October 21, 2015 |
President, Arizona Solar Energy Association
Solar Division Manager, Wilson Electric
Solar installed capacity continues to grow rapidly in the U.S. and Arizona as well. Despite the end of utility incentive programs for customer solar generation, activity continues due to lower system prices. This dramatic progress resulted from technology innovation, industry scaling, financing innovation and efforts to reduce soft costs and more is expected, though at a more gradual rate. Nevertheless, Arizona’s quarterly installation rate dropped to number 6 in the U.S. after peaking at number 2 a few years ago. We are now behind states like New Jersey and Massachusetts in solar activity.
For 2016, the Arizona solar market should improve over 2015 for customer owned generation and the utility scale market will stall. A federal investment tax credit of 30% is scheduled to be eliminated for residential systems in 2017, and it is set to decrease to 10% for non-residential systems. This event will stimulate demand from customers concerned about missing out on this benefit. Utility scale projects take substantially longer to develop and are already affected by the benefit reduction and utility progress on compliance with renewable energy standards.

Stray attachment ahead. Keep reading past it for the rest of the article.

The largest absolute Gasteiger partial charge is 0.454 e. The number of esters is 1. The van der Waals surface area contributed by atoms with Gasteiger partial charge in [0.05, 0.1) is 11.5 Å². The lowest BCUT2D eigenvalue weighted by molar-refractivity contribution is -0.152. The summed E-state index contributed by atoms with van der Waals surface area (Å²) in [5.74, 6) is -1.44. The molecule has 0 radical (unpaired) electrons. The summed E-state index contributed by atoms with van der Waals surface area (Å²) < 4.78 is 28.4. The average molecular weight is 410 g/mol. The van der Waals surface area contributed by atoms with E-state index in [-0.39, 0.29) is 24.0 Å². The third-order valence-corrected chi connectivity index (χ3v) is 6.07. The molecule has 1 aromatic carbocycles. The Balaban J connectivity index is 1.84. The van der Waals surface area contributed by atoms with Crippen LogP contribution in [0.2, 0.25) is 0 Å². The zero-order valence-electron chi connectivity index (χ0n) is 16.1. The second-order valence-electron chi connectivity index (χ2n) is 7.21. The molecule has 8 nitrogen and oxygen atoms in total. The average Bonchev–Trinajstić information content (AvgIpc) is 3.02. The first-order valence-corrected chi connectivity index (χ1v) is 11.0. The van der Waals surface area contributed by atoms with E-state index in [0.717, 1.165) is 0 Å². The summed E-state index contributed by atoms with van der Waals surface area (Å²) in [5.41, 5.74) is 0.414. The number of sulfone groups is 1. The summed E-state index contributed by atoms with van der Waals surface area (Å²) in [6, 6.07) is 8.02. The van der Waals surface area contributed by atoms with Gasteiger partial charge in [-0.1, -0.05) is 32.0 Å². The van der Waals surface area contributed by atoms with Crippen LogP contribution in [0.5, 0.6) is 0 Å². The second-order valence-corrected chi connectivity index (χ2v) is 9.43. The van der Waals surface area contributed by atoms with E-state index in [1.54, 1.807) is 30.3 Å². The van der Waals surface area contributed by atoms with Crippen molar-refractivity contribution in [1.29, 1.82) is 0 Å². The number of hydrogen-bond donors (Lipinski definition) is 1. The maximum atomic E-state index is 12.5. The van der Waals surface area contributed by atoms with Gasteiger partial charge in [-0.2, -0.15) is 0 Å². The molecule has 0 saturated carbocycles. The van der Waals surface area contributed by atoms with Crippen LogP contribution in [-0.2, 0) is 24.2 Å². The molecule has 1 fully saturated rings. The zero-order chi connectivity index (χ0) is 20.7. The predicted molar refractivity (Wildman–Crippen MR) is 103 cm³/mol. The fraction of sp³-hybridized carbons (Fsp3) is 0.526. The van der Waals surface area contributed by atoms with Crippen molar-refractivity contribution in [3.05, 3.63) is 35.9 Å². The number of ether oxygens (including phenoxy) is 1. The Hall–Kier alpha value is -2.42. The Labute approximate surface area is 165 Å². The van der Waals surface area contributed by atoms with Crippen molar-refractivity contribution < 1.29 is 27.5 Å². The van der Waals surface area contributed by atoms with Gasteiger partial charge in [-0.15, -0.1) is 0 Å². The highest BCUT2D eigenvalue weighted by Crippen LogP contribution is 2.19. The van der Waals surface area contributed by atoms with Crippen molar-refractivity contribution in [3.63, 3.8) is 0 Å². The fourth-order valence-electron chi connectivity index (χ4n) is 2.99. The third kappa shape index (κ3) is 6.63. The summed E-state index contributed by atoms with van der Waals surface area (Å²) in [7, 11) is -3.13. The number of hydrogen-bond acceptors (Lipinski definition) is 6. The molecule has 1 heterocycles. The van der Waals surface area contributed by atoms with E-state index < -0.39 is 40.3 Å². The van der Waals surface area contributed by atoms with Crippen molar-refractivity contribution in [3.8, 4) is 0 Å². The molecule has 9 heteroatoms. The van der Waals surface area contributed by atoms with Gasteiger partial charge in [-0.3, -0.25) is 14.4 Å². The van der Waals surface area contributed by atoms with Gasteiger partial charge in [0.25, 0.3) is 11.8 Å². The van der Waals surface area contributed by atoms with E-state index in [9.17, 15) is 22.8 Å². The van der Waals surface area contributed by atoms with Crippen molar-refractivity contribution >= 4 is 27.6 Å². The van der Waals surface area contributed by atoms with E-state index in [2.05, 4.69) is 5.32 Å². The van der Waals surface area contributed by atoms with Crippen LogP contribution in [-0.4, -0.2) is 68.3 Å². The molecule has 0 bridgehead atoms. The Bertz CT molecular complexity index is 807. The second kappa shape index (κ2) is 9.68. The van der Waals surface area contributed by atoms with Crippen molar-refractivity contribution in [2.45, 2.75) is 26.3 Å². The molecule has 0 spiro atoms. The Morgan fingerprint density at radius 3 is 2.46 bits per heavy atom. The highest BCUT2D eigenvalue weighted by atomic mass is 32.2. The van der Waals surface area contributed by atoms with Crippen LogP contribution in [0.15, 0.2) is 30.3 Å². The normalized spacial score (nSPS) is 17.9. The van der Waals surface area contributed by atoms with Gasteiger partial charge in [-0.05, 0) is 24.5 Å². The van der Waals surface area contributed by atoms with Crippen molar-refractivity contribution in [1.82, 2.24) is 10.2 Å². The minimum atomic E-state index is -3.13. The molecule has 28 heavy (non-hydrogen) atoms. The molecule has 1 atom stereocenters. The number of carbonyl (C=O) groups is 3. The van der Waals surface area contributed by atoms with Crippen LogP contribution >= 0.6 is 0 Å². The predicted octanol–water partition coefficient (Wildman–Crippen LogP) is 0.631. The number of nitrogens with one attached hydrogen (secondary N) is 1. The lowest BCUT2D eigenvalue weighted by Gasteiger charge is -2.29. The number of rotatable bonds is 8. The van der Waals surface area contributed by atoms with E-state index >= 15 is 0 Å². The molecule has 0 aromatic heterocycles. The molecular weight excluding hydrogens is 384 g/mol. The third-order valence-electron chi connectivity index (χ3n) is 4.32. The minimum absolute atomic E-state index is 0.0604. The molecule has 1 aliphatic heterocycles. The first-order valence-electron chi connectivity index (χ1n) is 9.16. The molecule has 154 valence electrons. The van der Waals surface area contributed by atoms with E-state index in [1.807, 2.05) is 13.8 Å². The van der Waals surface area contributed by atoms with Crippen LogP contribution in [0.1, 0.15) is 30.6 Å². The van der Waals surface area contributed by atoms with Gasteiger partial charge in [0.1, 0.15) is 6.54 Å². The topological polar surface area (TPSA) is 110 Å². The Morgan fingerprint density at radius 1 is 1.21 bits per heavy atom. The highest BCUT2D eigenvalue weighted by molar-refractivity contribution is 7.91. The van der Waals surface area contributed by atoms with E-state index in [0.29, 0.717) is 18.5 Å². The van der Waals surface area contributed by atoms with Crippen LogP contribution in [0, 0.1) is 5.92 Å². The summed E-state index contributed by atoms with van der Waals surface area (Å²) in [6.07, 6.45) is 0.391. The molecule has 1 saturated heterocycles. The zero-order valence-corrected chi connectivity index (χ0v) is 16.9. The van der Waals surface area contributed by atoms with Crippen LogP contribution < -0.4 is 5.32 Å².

Residential installations have been the most active and are now several times the size of the non-residential installations (measured by capacity as well as systems). The exception is Salt River Project’s territory, where rate designs adopted in February of 2015 dramatically affected demand. In June of this year, for example, there were over 70 times the residential installations in APS service territory as in SRP’s.
Non-residential installations continue. Rooftop systems for taxpaying organizations are the most active. Financing costs for non-profits and governments make these transactions less attractive, due to the need for investors who benefit from the tax incentives. In good situations, building owners are seeing double digit after tax returns on capital invested in non-residential rooftop solar projects.
On the policy front, utility rate cases should be contentious in 2016, as several have filed or will file cases with rate design proposals with a stated intention to allegedly make solar customers pay a “fair” share of utility fixed costs. Many jurisdictions across the U.S. have rejected these proposals, and in most of the business world customers pay based on the volume of products or services they consume. In the past, regulators have been reluctant to force existing solar customers (now over 40,000 in number) from having to pay more under new plans. It will be interesting to see how Arizona regulators rule on these proposals that will affect how much of our future energy needs will come from customer funded sources rather than central utility power plants that everyone already is funding.